The local designers of Australian Fashion Week have decided to avoid showcasing any full figured beauties on the catwalk this year. Unlike the year before, where a number of plus-size models were hired for the prestigious event, the runway this week was graced with the usual parade of waif-like women and effeminate men, with irritated designers forced to defend their selections to the foreseeable storm of criticism. The situation follows the nation’s exhausting debate surrounding fashion models and body image.
The curvaceous woman has for centuries been regarded as the uncontested object of sensual desire. From the Rubenesque goddesses of classical art to the voluptuous temptresses of glossy men’s magazines, ample breasts and plump hips are with little doubt the deadliest assets a woman can have. The typical fashion model however offers something different. With striking features and a seemingly otherworldly essence, the fashion model contains the necessary ingredients required to promote a particular lifestyle and more importantly, to sell a particular product (in this case, wildly overpriced garments). I admit I depend on zero statistics in the following statement, but I am quite comfortable to assume that a man, in his more private occupations, is more likely to pick up his issue of Playboy than your issue of Harper’s Bazaar. I would also guess that that a woman would prefer the broader, more masculine affections of the workers fixing the roads outside her home to the timorous, elf-like qualities male models seem to be exhibiting in recent shows.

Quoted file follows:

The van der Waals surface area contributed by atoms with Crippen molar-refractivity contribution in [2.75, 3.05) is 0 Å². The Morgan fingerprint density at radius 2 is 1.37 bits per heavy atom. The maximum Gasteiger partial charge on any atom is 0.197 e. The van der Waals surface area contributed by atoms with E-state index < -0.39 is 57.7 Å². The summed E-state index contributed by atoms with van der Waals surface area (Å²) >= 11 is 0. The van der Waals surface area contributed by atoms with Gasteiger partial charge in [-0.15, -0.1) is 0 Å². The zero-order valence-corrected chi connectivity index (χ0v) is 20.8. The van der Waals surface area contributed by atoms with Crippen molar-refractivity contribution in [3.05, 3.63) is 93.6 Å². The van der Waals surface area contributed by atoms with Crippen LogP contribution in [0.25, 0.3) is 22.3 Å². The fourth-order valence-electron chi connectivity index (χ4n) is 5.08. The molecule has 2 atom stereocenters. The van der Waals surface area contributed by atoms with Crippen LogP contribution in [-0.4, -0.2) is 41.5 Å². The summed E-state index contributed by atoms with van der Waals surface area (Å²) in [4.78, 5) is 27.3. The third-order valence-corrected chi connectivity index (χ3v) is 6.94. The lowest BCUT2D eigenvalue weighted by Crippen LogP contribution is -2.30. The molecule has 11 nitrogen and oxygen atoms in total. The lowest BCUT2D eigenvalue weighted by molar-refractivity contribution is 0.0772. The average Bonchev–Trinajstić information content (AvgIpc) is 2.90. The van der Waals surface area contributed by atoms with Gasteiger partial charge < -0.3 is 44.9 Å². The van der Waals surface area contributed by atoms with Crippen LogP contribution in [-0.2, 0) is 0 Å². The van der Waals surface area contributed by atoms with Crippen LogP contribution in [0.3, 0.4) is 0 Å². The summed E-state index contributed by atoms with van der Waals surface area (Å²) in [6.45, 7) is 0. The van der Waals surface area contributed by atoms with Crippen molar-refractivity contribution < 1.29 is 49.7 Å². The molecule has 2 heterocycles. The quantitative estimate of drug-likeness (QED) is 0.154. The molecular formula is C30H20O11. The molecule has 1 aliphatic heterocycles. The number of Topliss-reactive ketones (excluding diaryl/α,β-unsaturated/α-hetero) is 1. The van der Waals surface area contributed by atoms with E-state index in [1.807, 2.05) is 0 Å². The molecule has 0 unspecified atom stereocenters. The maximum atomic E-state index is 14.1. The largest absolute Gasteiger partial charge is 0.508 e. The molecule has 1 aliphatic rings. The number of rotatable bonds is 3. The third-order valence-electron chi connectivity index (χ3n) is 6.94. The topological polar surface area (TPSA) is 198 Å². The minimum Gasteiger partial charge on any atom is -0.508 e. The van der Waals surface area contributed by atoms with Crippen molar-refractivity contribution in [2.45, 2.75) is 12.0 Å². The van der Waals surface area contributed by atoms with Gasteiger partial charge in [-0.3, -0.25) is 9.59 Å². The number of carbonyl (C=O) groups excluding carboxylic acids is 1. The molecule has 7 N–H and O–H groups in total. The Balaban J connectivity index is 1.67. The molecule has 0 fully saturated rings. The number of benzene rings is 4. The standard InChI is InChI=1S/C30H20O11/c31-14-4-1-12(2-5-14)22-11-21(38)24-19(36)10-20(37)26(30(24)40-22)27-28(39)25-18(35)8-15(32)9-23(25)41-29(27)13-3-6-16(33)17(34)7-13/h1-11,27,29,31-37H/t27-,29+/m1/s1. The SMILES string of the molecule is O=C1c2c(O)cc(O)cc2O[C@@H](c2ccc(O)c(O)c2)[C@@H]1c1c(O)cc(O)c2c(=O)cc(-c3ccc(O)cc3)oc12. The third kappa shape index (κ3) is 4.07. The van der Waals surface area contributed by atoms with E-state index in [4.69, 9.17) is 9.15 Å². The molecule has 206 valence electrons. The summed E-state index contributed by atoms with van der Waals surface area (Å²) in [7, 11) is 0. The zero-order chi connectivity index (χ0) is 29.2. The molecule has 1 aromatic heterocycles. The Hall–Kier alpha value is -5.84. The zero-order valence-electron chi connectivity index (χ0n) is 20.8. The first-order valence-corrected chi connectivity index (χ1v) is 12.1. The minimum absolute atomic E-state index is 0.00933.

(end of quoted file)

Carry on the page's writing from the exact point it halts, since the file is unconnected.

The slaves of fashion claim that there is no room for “real” women on the catwalk, and commercially speaking perhaps this is true. But one thing is certain: women (and men) should definitely not look to the runway for their examples of beauty.